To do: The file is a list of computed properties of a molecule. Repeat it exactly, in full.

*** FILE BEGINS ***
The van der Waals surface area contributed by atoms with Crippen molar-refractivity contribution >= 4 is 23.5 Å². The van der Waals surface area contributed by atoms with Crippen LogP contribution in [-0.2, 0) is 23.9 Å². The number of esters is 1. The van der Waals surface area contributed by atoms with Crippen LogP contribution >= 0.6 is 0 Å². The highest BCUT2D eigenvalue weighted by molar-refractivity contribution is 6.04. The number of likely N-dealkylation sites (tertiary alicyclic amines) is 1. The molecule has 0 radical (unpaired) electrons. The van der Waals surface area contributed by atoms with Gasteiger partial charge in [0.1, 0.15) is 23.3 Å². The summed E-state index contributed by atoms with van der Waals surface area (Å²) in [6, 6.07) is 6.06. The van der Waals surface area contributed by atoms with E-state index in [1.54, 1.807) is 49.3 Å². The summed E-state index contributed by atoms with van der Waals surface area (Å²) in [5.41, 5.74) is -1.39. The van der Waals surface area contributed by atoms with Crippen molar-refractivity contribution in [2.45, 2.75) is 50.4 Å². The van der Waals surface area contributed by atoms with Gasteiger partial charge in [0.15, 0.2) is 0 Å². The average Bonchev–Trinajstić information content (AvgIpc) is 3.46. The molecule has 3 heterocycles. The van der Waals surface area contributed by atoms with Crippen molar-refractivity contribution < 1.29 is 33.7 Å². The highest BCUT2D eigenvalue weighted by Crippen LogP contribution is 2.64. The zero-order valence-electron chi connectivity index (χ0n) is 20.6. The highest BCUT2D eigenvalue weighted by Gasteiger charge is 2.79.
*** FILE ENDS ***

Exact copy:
The van der Waals surface area contributed by atoms with Crippen molar-refractivity contribution >= 4 is 23.5 Å². The van der Waals surface area contributed by atoms with Crippen LogP contribution in [-0.2, 0) is 23.9 Å². The number of esters is 1. The van der Waals surface area contributed by atoms with Crippen LogP contribution >= 0.6 is 0 Å². The highest BCUT2D eigenvalue weighted by molar-refractivity contribution is 6.04. The number of likely N-dealkylation sites (tertiary alicyclic amines) is 1. The molecule has 0 radical (unpaired) electrons. The van der Waals surface area contributed by atoms with Gasteiger partial charge in [0.1, 0.15) is 23.3 Å². The summed E-state index contributed by atoms with van der Waals surface area (Å²) in [6, 6.07) is 6.06. The van der Waals surface area contributed by atoms with E-state index in [1.54, 1.807) is 49.3 Å². The summed E-state index contributed by atoms with van der Waals surface area (Å²) in [5.41, 5.74) is -1.39. The van der Waals surface area contributed by atoms with Crippen molar-refractivity contribution in [2.45, 2.75) is 50.4 Å². The van der Waals surface area contributed by atoms with Gasteiger partial charge in [0.15, 0.2) is 0 Å². The average Bonchev–Trinajstić information content (AvgIpc) is 3.46. The molecule has 3 heterocycles. The van der Waals surface area contributed by atoms with Crippen molar-refractivity contribution < 1.29 is 33.7 Å². The highest BCUT2D eigenvalue weighted by Crippen LogP contribution is 2.64. The zero-order valence-electron chi connectivity index (χ0n) is 20.6. The highest BCUT2D eigenvalue weighted by Gasteiger charge is 2.79.